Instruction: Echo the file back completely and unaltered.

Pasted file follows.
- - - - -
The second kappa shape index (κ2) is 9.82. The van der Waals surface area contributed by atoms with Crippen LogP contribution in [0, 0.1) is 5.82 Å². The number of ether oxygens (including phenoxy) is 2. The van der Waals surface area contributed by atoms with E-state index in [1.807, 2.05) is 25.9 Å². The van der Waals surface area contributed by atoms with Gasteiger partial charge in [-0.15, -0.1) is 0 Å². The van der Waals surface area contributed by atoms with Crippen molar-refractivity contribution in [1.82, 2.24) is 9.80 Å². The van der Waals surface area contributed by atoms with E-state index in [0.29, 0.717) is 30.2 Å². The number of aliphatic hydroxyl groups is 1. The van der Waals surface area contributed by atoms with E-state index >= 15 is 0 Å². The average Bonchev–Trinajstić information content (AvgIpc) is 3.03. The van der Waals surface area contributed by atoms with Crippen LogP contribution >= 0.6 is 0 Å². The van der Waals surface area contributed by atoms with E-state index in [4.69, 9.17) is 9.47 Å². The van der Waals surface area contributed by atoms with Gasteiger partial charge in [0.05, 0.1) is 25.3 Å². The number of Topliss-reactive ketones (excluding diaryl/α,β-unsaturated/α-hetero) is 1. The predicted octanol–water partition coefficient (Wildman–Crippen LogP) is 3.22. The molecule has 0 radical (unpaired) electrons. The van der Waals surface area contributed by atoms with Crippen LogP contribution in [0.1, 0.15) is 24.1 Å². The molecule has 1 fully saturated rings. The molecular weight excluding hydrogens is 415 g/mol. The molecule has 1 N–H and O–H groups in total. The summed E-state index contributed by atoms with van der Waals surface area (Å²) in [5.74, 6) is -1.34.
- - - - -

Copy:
The second kappa shape index (κ2) is 9.82. The van der Waals surface area contributed by atoms with Crippen LogP contribution in [0, 0.1) is 5.82 Å². The number of ether oxygens (including phenoxy) is 2. The van der Waals surface area contributed by atoms with E-state index in [1.807, 2.05) is 25.9 Å². The van der Waals surface area contributed by atoms with Gasteiger partial charge in [-0.15, -0.1) is 0 Å². The van der Waals surface area contributed by atoms with Crippen molar-refractivity contribution in [1.82, 2.24) is 9.80 Å². The van der Waals surface area contributed by atoms with E-state index in [0.29, 0.717) is 30.2 Å². The number of aliphatic hydroxyl groups is 1. The van der Waals surface area contributed by atoms with E-state index >= 15 is 0 Å². The average Bonchev–Trinajstić information content (AvgIpc) is 3.03. The van der Waals surface area contributed by atoms with Crippen LogP contribution >= 0.6 is 0 Å². The van der Waals surface area contributed by atoms with E-state index in [4.69, 9.17) is 9.47 Å². The van der Waals surface area contributed by atoms with Gasteiger partial charge in [0.05, 0.1) is 25.3 Å². The number of Topliss-reactive ketones (excluding diaryl/α,β-unsaturated/α-hetero) is 1. The predicted octanol–water partition coefficient (Wildman–Crippen LogP) is 3.22. The molecule has 0 radical (unpaired) electrons. The van der Waals surface area contributed by atoms with Crippen LogP contribution in [0.1, 0.15) is 24.1 Å². The molecule has 1 fully saturated rings. The molecular weight excluding hydrogens is 415 g/mol. The molecule has 1 N–H and O–H groups in total. The summed E-state index contributed by atoms with van der Waals surface area (Å²) in [5.74, 6) is -1.34.